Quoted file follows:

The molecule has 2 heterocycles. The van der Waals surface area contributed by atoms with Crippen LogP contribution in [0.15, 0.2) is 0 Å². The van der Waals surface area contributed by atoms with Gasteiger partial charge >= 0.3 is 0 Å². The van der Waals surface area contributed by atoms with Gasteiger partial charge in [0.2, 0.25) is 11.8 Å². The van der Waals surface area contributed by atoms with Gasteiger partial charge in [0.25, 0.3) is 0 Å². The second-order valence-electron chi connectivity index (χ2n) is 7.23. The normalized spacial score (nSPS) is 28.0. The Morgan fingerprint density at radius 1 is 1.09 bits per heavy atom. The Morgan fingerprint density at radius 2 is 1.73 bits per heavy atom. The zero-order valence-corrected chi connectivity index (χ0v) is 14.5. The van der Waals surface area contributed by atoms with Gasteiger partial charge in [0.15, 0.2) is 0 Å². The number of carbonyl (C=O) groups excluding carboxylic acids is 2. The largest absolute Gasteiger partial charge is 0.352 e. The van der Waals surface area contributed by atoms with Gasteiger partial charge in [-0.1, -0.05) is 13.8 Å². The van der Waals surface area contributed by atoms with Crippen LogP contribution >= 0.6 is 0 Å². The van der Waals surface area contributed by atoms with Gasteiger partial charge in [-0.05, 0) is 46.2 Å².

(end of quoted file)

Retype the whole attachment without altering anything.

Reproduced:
The molecule has 2 heterocycles. The van der Waals surface area contributed by atoms with Crippen LogP contribution in [0.15, 0.2) is 0 Å². The van der Waals surface area contributed by atoms with Gasteiger partial charge >= 0.3 is 0 Å². The van der Waals surface area contributed by atoms with Gasteiger partial charge in [0.2, 0.25) is 11.8 Å². The van der Waals surface area contributed by atoms with Gasteiger partial charge in [0.25, 0.3) is 0 Å². The second-order valence-electron chi connectivity index (χ2n) is 7.23. The normalized spacial score (nSPS) is 28.0. The Morgan fingerprint density at radius 1 is 1.09 bits per heavy atom. The Morgan fingerprint density at radius 2 is 1.73 bits per heavy atom. The zero-order valence-corrected chi connectivity index (χ0v) is 14.5. The van der Waals surface area contributed by atoms with Gasteiger partial charge in [0.15, 0.2) is 0 Å². The number of carbonyl (C=O) groups excluding carboxylic acids is 2. The largest absolute Gasteiger partial charge is 0.352 e. The van der Waals surface area contributed by atoms with Gasteiger partial charge in [-0.1, -0.05) is 13.8 Å². The van der Waals surface area contributed by atoms with Crippen LogP contribution >= 0.6 is 0 Å². The van der Waals surface area contributed by atoms with Gasteiger partial charge in [-0.05, 0) is 46.2 Å².